So I'm trying to build a seq2seq encoder-decoder network for a translation task. I've been stuck now for a while, I have no idea how to fix the error I'm getting and would appreciate any help.

My code looks like this:

input_shape = shape[1]
encoder_hidden_units = input_shape
dec_hidden = input_shape
inputs = tf.random.normal([shape[0], shape[1], emb_dim])

embedding = layers.Embedding(input_dim=input_shape, output_dim=emb_dim, mask_zero=True, batch_size=64)
model = keras.Sequential()
encoder = layers.Bidirectional(layers.GRU(encoder_hidden_units, dropout=dropout, return_sequences=False, return_state=False))

model.add(layers.Embedding(input_dim=enc_dim, output_dim=17, mask_zero=True, batch_size=64))
decoder = layers.GRU(dec_hidden, dropout=dropout, input_shape=shape, return_sequences=False, return_state=False)
opt = keras.optimizers.Adam()
model.compile(loss='categorical_crossentropy', optimizer=opt)
model.fit(np.array(x), np.array(y), epochs=max_epoch, batch_size=64, verbose=0)

x and y are my training set/labels with shape (812,17)

The error message I get is:

ValueError: An operation has `None` for gradient. Please make sure that all of your ops have a gradient defined (i.e. are differentiable). Common ops without gradient: K.argmax, K.round, K.eval.

I tried adding a Dense layer with uniform activation, changing the loss function and the optimizer, getting the gradients as follows:

    with tf.GradientTape() as tape:
    loss = 'categorical_crossentropy'
vars = [1,2,3]
grads = tape.gradient(loss, vars)
processed_grads = [process_gradient(g) for g in grads]
opt.apply_gradients(zip(processed_grads, vars))

(I have to admit that I have no idea what to put in 'vars', that's something I found online) My data is paddded with 0s, so I thought this might be the problem? But that wouldn't make sense to me, as it's not the first time I build a network with padded data this way. It might be something very obvious that I'm doing wrong, I'm new to working with networks.. I would be happy for any comment/advice!

1 Answer 1


This error means that an operation in your graph is not differentiable. In this case, it's one of the operations within the embedding layers. For this reason, it's generally said that embedding layers can only be used as the first layer in a network.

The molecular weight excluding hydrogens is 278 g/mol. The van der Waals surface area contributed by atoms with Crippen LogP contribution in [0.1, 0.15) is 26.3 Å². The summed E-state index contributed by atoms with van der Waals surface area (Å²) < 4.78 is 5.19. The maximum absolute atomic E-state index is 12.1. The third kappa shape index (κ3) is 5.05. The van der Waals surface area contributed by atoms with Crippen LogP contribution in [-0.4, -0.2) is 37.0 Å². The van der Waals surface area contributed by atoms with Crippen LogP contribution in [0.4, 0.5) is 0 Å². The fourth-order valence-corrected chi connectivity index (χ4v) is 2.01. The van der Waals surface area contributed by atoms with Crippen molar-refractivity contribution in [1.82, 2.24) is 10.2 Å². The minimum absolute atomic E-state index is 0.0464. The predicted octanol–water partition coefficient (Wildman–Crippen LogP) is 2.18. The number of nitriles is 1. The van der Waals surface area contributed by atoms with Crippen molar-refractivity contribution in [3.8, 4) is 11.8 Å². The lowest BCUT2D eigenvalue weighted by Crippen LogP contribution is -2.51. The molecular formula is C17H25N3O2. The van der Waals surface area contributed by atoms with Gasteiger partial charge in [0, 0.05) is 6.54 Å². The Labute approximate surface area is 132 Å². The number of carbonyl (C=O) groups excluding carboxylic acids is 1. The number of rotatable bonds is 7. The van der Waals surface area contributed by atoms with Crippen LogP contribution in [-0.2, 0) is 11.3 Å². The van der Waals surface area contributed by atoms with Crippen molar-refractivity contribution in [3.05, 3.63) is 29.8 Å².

This doesn't mean you can't do what you want, however, just that you'll have to code it differently. For example, since you're already set up with the GradientTape, you might be able to simply change your architecture into two models with the embedding layers as first layers, then calculate the gradients together:

with tf.GradientTape() as tape:
  y_pred = model2(model1(X))
  loss = loss_function(y_true,y_pred)
  grads = tape.gradient(loss,model1.trainable_variables+model2.trainable_variables)  

You might also look into more robust solutions using tf.stop_gradient.

And as you know that you already know, don't sweat about zero-padding, that's normal practice.

  • Thanks a lot for taking the time to answer me! I have some follow up questions: Do I put this code before or after fitting the models? If I first try to fit the models, I get this error: tensorflow.python.framework.errors_impl.InvalidArgumentError: indices[28,12] = 34 is not in [0, 17) Anf if I put it before fitting, I get AttributeError: 'int' object has no attribute 'dtype' for the line y_pred = model2(model1(x)) Do you have any ideas on why this is? And again, thank you for your help! I appreciate it.
    – maeven
    Commented Aug 11, 2020 at 12:22
  • The gradient tape code block is an alternative to fit; it's like one fitting step. It watches the models while the input tensor X goes through them, a loss function says how wrong the models were, gradients are computed thereon, then the optimizer applies them; the backprop learning process. Using tape let's you quickly get your hands into the fitting process, in this case so that one fitting can consider multiple models. Also, no need to compile when using tape. Again, though, I don't know if this will achieve what you want, just a way to redefine "beginning of a model." Commented Aug 11, 2020 at 18:38

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